As thousands of European budget travelers swarmed the rainy city and prepared to gaze at the big crystal ball in Times Square, many New Yorkers had already moved on to 2008. Bill Clinton worried about Mayor Bloomberg’s buying his way into the presidential race: “He could spend $1 billion and hardly miss it,” said the former president.
We love the Daily News's I Team. It's the print version of the local news TV van that zooms around the city on special assignment and finds out when somebody is overcharging for your plumbing. You can just hear them as they type away furiously, singing to themselves, "shame Shame SHAME!" And today the News team has come up with a story you can really use — something to get angry about. From the people who brought you "SUBWAY STRIKERS ARE OVERPAID AND LAZY" comes "MTA BRASS ON RUNAWAY CASH TRAIN." Through their investigation, they found out a bundle of different ways that the MTA is wasting money, even as they ask for a fare hike:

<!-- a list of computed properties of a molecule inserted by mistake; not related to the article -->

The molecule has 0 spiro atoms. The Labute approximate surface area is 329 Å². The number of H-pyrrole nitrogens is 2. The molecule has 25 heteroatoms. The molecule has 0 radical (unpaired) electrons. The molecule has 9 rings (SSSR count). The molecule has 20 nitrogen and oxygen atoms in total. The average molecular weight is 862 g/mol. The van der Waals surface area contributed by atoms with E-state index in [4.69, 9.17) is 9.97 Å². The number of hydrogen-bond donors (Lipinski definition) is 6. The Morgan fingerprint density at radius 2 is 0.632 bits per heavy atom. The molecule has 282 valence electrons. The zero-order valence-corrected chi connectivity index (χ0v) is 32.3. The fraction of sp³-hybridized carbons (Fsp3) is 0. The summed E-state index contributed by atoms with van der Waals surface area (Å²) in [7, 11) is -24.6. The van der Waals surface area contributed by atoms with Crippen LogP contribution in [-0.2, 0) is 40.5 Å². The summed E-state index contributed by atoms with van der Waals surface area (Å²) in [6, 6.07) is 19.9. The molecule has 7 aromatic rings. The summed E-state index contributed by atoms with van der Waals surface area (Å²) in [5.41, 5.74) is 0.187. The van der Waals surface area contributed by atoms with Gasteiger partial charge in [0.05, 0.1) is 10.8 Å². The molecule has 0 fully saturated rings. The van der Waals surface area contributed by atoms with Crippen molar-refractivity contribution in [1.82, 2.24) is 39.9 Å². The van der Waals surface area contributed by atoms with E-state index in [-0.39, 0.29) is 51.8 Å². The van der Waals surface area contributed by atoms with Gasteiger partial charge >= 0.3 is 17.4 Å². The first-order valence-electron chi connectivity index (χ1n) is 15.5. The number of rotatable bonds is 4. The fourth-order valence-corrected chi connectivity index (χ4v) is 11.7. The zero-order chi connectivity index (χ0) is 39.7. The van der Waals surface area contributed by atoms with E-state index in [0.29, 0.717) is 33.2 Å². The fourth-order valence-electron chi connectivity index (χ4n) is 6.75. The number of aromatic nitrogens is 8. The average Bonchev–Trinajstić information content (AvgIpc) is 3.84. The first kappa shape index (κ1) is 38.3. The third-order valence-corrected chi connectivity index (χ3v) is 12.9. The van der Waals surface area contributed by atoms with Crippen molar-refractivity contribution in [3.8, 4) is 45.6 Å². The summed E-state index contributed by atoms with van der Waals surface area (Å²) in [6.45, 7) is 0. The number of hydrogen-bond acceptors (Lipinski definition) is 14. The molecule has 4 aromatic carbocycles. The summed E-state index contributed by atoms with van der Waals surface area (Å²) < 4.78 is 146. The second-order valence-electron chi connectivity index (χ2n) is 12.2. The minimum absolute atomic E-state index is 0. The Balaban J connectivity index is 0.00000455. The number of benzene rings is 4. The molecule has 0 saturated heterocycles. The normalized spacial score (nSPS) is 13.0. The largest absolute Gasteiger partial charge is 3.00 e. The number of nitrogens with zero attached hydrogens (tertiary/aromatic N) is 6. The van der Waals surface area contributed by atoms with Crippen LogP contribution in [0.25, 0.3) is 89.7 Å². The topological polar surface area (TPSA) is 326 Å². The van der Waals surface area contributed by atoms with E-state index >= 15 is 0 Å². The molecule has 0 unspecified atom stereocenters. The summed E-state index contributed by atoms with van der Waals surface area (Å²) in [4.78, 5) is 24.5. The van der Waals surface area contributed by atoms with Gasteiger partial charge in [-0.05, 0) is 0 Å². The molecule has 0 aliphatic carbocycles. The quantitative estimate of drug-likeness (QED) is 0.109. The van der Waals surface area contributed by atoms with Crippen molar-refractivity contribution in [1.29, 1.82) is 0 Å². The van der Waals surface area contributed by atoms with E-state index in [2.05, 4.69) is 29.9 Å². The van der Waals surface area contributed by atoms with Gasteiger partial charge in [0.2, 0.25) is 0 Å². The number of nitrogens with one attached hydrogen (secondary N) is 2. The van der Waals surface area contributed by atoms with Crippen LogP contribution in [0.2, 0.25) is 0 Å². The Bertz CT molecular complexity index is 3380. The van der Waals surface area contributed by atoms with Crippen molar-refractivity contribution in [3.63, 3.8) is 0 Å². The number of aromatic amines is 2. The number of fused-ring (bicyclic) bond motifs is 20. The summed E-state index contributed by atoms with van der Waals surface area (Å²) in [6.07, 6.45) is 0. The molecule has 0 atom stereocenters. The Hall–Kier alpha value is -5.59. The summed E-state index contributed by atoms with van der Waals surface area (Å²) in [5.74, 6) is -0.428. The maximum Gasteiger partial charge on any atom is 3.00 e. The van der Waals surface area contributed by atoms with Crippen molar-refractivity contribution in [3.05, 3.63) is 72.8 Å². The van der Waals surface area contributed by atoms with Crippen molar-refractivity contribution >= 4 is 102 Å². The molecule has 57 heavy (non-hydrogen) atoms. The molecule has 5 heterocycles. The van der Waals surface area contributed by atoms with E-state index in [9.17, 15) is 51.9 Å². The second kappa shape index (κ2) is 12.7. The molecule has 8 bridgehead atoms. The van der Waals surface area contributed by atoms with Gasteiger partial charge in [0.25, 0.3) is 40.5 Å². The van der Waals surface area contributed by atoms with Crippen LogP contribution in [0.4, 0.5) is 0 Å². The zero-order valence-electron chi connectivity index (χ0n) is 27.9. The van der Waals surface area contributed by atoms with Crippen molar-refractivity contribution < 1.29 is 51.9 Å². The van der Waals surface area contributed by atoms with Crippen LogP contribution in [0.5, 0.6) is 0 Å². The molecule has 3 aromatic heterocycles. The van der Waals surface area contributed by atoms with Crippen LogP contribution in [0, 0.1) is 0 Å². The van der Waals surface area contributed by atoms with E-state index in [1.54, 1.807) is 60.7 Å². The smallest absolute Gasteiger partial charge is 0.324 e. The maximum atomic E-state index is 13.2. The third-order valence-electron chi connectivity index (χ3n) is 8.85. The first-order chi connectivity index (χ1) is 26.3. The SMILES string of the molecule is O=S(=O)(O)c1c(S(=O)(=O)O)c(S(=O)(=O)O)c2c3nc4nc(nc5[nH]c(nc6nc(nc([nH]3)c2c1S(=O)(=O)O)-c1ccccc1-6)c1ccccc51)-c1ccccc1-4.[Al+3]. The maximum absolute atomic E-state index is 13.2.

• Resource Duplication: "The MTA has seven agencies under its umbrella — each with its own president as well as legal, human resources, payroll and other departments: NYC Transit, Metro-North, Bridges and Tunnels, Long Island Rail Road, MTA Capital Construction, MTA Bus Company, MTA Long Island Bus."
• Overhiring for Capital Projects: "Division was formed in 2003 to handle big construction projects, like the Second Ave. line and the expansion of the 7 line. It employs 68 — by next year that number is expected to rise to 150. There are 640-plus employees already working on capital projects at other agencies who pocket $38 million in salaries."